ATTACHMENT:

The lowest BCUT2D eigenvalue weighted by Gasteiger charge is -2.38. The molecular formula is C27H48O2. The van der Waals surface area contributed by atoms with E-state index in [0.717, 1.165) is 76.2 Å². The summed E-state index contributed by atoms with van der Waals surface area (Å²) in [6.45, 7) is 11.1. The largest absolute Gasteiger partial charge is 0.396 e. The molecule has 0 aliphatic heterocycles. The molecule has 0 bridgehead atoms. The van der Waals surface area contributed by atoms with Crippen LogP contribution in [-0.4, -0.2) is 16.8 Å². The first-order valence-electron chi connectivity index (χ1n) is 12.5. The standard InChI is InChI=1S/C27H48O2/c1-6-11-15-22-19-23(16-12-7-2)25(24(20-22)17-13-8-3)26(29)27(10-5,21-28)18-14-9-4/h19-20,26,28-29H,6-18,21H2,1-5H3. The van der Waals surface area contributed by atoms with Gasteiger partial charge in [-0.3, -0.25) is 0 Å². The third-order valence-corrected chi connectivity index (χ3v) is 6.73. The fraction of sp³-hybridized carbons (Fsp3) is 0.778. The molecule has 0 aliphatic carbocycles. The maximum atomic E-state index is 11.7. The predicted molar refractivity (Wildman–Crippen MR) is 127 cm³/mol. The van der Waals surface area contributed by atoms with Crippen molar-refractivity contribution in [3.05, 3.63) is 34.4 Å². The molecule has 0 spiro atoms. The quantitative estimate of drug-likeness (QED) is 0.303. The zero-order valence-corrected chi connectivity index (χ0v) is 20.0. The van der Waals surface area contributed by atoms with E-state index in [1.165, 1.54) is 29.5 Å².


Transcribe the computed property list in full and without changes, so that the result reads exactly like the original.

The lowest BCUT2D eigenvalue weighted by Gasteiger charge is -2.38. The molecular formula is C27H48O2. The van der Waals surface area contributed by atoms with E-state index in [0.717, 1.165) is 76.2 Å². The summed E-state index contributed by atoms with van der Waals surface area (Å²) in [6.45, 7) is 11.1. The largest absolute Gasteiger partial charge is 0.396 e. The molecule has 0 aliphatic heterocycles. The molecule has 0 bridgehead atoms. The van der Waals surface area contributed by atoms with Crippen LogP contribution in [-0.4, -0.2) is 16.8 Å². The first-order valence-electron chi connectivity index (χ1n) is 12.5. The standard InChI is InChI=1S/C27H48O2/c1-6-11-15-22-19-23(16-12-7-2)25(24(20-22)17-13-8-3)26(29)27(10-5,21-28)18-14-9-4/h19-20,26,28-29H,6-18,21H2,1-5H3. The van der Waals surface area contributed by atoms with Gasteiger partial charge in [-0.3, -0.25) is 0 Å². The third-order valence-corrected chi connectivity index (χ3v) is 6.73. The fraction of sp³-hybridized carbons (Fsp3) is 0.778. The molecule has 0 aliphatic carbocycles. The maximum atomic E-state index is 11.7. The predicted molar refractivity (Wildman–Crippen MR) is 127 cm³/mol. The van der Waals surface area contributed by atoms with Crippen molar-refractivity contribution in [3.05, 3.63) is 34.4 Å². The molecule has 0 spiro atoms. The quantitative estimate of drug-likeness (QED) is 0.303. The zero-order valence-corrected chi connectivity index (χ0v) is 20.0. The van der Waals surface area contributed by atoms with E-state index in [1.165, 1.54) is 29.5 Å².